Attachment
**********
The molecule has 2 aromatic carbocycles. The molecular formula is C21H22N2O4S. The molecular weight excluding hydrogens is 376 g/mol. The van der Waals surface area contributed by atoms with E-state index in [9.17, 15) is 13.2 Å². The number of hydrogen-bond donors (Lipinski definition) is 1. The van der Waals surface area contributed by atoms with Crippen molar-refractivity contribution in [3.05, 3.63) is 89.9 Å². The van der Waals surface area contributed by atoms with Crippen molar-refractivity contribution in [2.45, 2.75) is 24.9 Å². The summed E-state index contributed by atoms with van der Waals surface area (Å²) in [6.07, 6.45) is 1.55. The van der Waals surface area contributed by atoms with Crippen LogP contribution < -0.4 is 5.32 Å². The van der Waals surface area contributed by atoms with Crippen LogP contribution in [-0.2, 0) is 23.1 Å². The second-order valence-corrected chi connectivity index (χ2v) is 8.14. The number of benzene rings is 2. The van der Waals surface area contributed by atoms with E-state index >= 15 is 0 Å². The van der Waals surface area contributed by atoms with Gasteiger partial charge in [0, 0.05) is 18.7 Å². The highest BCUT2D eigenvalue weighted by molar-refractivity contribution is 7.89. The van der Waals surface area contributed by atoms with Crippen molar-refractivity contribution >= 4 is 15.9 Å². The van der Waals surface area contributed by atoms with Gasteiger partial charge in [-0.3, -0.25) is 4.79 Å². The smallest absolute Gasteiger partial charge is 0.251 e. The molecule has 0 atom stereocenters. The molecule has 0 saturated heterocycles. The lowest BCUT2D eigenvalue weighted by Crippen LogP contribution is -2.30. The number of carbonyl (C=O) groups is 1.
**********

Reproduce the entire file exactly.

The molecule has 2 aromatic carbocycles. The molecular formula is C21H22N2O4S. The molecular weight excluding hydrogens is 376 g/mol. The van der Waals surface area contributed by atoms with E-state index in [9.17, 15) is 13.2 Å². The number of hydrogen-bond donors (Lipinski definition) is 1. The van der Waals surface area contributed by atoms with Crippen molar-refractivity contribution in [3.05, 3.63) is 89.9 Å². The van der Waals surface area contributed by atoms with Crippen molar-refractivity contribution in [2.45, 2.75) is 24.9 Å². The summed E-state index contributed by atoms with van der Waals surface area (Å²) in [6.07, 6.45) is 1.55. The van der Waals surface area contributed by atoms with Crippen LogP contribution < -0.4 is 5.32 Å². The van der Waals surface area contributed by atoms with Crippen LogP contribution in [-0.2, 0) is 23.1 Å². The second-order valence-corrected chi connectivity index (χ2v) is 8.14. The number of benzene rings is 2. The van der Waals surface area contributed by atoms with E-state index >= 15 is 0 Å². The van der Waals surface area contributed by atoms with Gasteiger partial charge in [0, 0.05) is 18.7 Å². The highest BCUT2D eigenvalue weighted by molar-refractivity contribution is 7.89. The van der Waals surface area contributed by atoms with Crippen molar-refractivity contribution >= 4 is 15.9 Å². The van der Waals surface area contributed by atoms with Gasteiger partial charge in [-0.3, -0.25) is 4.79 Å². The smallest absolute Gasteiger partial charge is 0.251 e. The molecule has 0 atom stereocenters. The molecule has 0 saturated heterocycles. The lowest BCUT2D eigenvalue weighted by Crippen LogP contribution is -2.30. The number of carbonyl (C=O) groups is 1.